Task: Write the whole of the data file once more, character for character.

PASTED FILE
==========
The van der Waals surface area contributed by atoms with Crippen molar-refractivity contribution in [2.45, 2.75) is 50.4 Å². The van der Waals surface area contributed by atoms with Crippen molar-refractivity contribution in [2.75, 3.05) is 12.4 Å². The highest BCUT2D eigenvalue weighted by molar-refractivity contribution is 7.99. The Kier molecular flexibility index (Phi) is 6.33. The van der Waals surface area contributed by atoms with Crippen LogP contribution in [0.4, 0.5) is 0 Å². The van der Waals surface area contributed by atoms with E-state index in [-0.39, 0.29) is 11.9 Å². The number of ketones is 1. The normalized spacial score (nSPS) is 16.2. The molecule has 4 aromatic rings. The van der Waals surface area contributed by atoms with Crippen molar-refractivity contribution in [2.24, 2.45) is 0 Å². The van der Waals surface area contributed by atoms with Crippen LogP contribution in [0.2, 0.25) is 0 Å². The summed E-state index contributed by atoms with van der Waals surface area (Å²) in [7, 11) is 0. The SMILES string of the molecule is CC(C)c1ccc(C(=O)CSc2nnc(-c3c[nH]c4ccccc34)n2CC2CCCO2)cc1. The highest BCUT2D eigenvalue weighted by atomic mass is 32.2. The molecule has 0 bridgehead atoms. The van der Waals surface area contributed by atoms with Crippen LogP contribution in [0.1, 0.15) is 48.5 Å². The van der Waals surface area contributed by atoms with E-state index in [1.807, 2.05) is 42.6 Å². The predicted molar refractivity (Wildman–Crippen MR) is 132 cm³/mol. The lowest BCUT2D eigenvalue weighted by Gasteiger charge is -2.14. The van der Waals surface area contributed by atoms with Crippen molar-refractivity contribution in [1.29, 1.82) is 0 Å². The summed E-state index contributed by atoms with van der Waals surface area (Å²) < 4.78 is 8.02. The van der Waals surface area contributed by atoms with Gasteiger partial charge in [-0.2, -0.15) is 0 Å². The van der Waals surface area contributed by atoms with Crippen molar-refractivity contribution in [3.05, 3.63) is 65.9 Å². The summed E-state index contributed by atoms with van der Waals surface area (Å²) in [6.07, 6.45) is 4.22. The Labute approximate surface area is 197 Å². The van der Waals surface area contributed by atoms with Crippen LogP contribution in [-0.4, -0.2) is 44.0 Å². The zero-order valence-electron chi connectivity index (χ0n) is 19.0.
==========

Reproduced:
The van der Waals surface area contributed by atoms with Crippen molar-refractivity contribution in [2.45, 2.75) is 50.4 Å². The van der Waals surface area contributed by atoms with Crippen molar-refractivity contribution in [2.75, 3.05) is 12.4 Å². The highest BCUT2D eigenvalue weighted by molar-refractivity contribution is 7.99. The Kier molecular flexibility index (Phi) is 6.33. The van der Waals surface area contributed by atoms with Crippen LogP contribution in [0.4, 0.5) is 0 Å². The van der Waals surface area contributed by atoms with E-state index in [-0.39, 0.29) is 11.9 Å². The number of ketones is 1. The normalized spacial score (nSPS) is 16.2. The molecule has 4 aromatic rings. The van der Waals surface area contributed by atoms with Crippen molar-refractivity contribution in [2.24, 2.45) is 0 Å². The van der Waals surface area contributed by atoms with Crippen LogP contribution in [0.2, 0.25) is 0 Å². The summed E-state index contributed by atoms with van der Waals surface area (Å²) in [7, 11) is 0. The SMILES string of the molecule is CC(C)c1ccc(C(=O)CSc2nnc(-c3c[nH]c4ccccc34)n2CC2CCCO2)cc1. The highest BCUT2D eigenvalue weighted by atomic mass is 32.2. The molecule has 0 bridgehead atoms. The van der Waals surface area contributed by atoms with Crippen LogP contribution in [0.1, 0.15) is 48.5 Å². The van der Waals surface area contributed by atoms with E-state index in [1.807, 2.05) is 42.6 Å². The predicted molar refractivity (Wildman–Crippen MR) is 132 cm³/mol. The lowest BCUT2D eigenvalue weighted by Gasteiger charge is -2.14. The van der Waals surface area contributed by atoms with Crippen molar-refractivity contribution in [1.29, 1.82) is 0 Å². The summed E-state index contributed by atoms with van der Waals surface area (Å²) < 4.78 is 8.02. The van der Waals surface area contributed by atoms with Gasteiger partial charge in [-0.2, -0.15) is 0 Å². The van der Waals surface area contributed by atoms with Crippen molar-refractivity contribution in [3.05, 3.63) is 65.9 Å². The summed E-state index contributed by atoms with van der Waals surface area (Å²) in [6.07, 6.45) is 4.22. The Labute approximate surface area is 197 Å². The van der Waals surface area contributed by atoms with Crippen LogP contribution in [-0.4, -0.2) is 44.0 Å². The zero-order valence-electron chi connectivity index (χ0n) is 19.0.